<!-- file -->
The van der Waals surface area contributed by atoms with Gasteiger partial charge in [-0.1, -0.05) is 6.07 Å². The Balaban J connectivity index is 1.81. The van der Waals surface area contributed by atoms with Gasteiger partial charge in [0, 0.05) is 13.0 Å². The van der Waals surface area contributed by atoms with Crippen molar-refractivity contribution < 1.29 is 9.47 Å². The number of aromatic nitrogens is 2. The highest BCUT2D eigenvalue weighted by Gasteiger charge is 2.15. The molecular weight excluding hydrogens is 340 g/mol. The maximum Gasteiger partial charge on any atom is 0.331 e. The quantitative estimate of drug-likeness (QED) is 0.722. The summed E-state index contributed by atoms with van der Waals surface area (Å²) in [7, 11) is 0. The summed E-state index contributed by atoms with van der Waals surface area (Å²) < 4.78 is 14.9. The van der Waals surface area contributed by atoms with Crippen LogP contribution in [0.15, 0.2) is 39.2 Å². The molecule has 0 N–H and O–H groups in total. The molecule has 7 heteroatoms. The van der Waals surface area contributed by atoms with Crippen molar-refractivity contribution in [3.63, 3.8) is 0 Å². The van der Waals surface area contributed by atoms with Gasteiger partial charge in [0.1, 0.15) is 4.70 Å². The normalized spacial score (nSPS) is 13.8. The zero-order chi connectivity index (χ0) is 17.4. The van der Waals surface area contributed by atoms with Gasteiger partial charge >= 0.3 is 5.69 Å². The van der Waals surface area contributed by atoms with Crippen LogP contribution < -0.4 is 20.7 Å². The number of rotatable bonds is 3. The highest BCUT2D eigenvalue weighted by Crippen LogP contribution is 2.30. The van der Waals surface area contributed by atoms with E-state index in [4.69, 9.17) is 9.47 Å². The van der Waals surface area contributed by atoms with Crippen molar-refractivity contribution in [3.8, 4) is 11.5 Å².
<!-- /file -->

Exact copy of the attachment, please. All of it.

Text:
The van der Waals surface area contributed by atoms with Gasteiger partial charge in [-0.1, -0.05) is 6.07 Å². The Balaban J connectivity index is 1.81. The van der Waals surface area contributed by atoms with Gasteiger partial charge in [0, 0.05) is 13.0 Å². The van der Waals surface area contributed by atoms with Crippen molar-refractivity contribution < 1.29 is 9.47 Å². The number of aromatic nitrogens is 2. The highest BCUT2D eigenvalue weighted by Gasteiger charge is 2.15. The molecular weight excluding hydrogens is 340 g/mol. The maximum Gasteiger partial charge on any atom is 0.331 e. The quantitative estimate of drug-likeness (QED) is 0.722. The summed E-state index contributed by atoms with van der Waals surface area (Å²) in [7, 11) is 0. The summed E-state index contributed by atoms with van der Waals surface area (Å²) < 4.78 is 14.9. The van der Waals surface area contributed by atoms with Crippen LogP contribution in [0.15, 0.2) is 39.2 Å². The molecule has 0 N–H and O–H groups in total. The molecule has 7 heteroatoms. The van der Waals surface area contributed by atoms with Crippen molar-refractivity contribution in [3.63, 3.8) is 0 Å². The van der Waals surface area contributed by atoms with Gasteiger partial charge in [0.1, 0.15) is 4.70 Å². The normalized spacial score (nSPS) is 13.8. The zero-order chi connectivity index (χ0) is 17.4. The van der Waals surface area contributed by atoms with Gasteiger partial charge >= 0.3 is 5.69 Å². The van der Waals surface area contributed by atoms with Crippen LogP contribution < -0.4 is 20.7 Å². The number of rotatable bonds is 3. The highest BCUT2D eigenvalue weighted by Crippen LogP contribution is 2.30. The van der Waals surface area contributed by atoms with E-state index in [4.69, 9.17) is 9.47 Å². The van der Waals surface area contributed by atoms with Crippen molar-refractivity contribution in [3.8, 4) is 11.5 Å².